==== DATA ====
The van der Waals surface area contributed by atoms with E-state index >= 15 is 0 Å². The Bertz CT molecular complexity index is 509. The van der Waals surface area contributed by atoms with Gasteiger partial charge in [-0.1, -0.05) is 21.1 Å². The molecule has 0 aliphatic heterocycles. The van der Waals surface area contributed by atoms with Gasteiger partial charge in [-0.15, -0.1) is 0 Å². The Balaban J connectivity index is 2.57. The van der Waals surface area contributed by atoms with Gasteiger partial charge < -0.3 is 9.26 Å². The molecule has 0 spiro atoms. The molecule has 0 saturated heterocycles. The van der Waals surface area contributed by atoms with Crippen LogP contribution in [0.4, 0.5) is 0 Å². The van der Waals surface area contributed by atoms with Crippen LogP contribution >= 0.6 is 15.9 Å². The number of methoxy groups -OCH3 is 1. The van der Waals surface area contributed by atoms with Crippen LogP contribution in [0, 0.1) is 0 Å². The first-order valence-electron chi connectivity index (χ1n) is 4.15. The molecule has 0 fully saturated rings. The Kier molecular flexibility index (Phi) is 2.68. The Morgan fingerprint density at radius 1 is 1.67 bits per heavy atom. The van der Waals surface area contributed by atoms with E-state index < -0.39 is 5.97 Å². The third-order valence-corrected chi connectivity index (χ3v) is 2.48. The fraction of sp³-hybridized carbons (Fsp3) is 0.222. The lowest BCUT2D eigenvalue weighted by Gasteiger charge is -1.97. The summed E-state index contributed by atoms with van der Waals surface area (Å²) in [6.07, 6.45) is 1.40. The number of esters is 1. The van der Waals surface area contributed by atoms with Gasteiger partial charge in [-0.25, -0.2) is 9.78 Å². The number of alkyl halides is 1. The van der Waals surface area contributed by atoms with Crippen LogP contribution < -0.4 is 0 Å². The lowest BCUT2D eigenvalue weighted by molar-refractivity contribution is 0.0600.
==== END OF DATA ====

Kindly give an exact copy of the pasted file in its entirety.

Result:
The van der Waals surface area contributed by atoms with E-state index >= 15 is 0 Å². The Bertz CT molecular complexity index is 509. The van der Waals surface area contributed by atoms with Gasteiger partial charge in [-0.1, -0.05) is 21.1 Å². The molecule has 0 aliphatic heterocycles. The van der Waals surface area contributed by atoms with Gasteiger partial charge in [-0.15, -0.1) is 0 Å². The Balaban J connectivity index is 2.57. The van der Waals surface area contributed by atoms with Gasteiger partial charge < -0.3 is 9.26 Å². The molecule has 0 spiro atoms. The molecule has 0 saturated heterocycles. The van der Waals surface area contributed by atoms with Crippen LogP contribution in [0.4, 0.5) is 0 Å². The van der Waals surface area contributed by atoms with Crippen LogP contribution >= 0.6 is 15.9 Å². The number of methoxy groups -OCH3 is 1. The van der Waals surface area contributed by atoms with Crippen LogP contribution in [0, 0.1) is 0 Å². The first-order valence-electron chi connectivity index (χ1n) is 4.15. The molecule has 0 fully saturated rings. The Kier molecular flexibility index (Phi) is 2.68. The Morgan fingerprint density at radius 1 is 1.67 bits per heavy atom. The van der Waals surface area contributed by atoms with E-state index < -0.39 is 5.97 Å². The third-order valence-corrected chi connectivity index (χ3v) is 2.48. The fraction of sp³-hybridized carbons (Fsp3) is 0.222. The lowest BCUT2D eigenvalue weighted by Gasteiger charge is -1.97. The summed E-state index contributed by atoms with van der Waals surface area (Å²) in [6.07, 6.45) is 1.40. The number of esters is 1. The van der Waals surface area contributed by atoms with Gasteiger partial charge in [-0.25, -0.2) is 9.78 Å². The number of alkyl halides is 1. The van der Waals surface area contributed by atoms with Crippen LogP contribution < -0.4 is 0 Å². The lowest BCUT2D eigenvalue weighted by molar-refractivity contribution is 0.0600.